- In business, it’s the point where the sellers stop holding out for a "soft landing" and accept the deep "haircuts" their stupidity merits.
- In war, it’s the surrender. On V-E day we wept and prayed. On V-J day we wept and prayed some more. On both sides.
- In law enforcement, it’s the point where the accused accepts their punishment, as Paris Hilton did once she hit jail for the second time. Only at this point should mitigation be considered. (Scooter Libby, I’m looking at you.)
- In psychiatry, it’s that vital moment when the patient surrenders their trips, whether those trips involve rage, drugs, violence, or the repeated cycle of letting themselves get beaten up. Only when you accept your helplessness in the face of these trips can you begin to master them.
It’s this last which is the real key to the whole thing.
For the most part this summer represents a wait for that point of capitulation.
It is assumed, for instance, that Republicans will capitulate on the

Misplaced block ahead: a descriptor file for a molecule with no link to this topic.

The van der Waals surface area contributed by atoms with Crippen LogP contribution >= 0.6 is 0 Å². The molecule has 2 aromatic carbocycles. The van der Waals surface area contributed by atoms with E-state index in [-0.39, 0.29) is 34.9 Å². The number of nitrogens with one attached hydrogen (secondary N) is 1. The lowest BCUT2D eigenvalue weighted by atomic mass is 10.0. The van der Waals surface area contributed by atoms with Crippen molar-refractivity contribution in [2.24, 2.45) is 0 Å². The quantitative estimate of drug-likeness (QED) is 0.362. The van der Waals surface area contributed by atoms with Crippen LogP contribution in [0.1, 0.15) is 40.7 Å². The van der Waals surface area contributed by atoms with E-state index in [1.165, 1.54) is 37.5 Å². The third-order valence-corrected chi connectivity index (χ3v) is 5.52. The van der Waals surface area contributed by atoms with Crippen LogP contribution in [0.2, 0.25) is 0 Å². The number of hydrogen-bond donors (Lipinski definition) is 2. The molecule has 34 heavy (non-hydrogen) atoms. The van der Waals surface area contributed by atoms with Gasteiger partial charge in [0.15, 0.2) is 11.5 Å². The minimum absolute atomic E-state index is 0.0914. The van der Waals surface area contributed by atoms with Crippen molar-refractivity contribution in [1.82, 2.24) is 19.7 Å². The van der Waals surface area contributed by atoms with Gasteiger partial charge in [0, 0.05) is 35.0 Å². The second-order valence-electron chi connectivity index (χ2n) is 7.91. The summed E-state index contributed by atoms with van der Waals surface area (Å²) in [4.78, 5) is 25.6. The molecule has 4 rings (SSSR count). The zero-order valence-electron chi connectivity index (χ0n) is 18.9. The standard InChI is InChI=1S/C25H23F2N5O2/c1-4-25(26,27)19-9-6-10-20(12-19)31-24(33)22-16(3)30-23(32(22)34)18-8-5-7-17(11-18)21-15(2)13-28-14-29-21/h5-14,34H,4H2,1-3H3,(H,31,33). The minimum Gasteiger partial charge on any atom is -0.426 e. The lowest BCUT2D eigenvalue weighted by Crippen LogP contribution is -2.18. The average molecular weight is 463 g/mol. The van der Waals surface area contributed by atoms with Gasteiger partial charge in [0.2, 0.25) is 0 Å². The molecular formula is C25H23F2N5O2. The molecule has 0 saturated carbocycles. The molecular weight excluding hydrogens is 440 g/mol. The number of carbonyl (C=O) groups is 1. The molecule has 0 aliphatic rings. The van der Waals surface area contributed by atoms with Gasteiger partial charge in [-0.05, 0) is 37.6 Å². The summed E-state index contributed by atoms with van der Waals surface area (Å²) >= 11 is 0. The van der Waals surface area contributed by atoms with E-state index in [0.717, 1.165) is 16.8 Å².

Iraq War in September, or thereabouts. (I don’t buy it, but that’s what
Dana Milbank keeps insisting.) Housing sales won’t begin to turn around
until those with homes on the market reach this capitulation point, and
only those who’ve been foreclosed have done that so far. Republicans in
general watch polls and contributions continue to fall, but we
know they won’t capitulate until that’s all confirmed by a general
Lots of things are falling. Cable news ratings. Hollywood grosses. CD
sales. Restaurant crowds. We await the fall-out in all these cases. We
wait for capitulation, a change in what’s covered (or the closing of a
network), a slowdown in deals, the "closed" sign.
What is clear is that the American system, with its connections to the
world system, has become enormously resilient over the last 20 years.
Crashes come — the Asian contagion, the dot-bomb — yet there’s always
a replacement game, and growth seems to continue. The idea of a general
world recession still seems far off.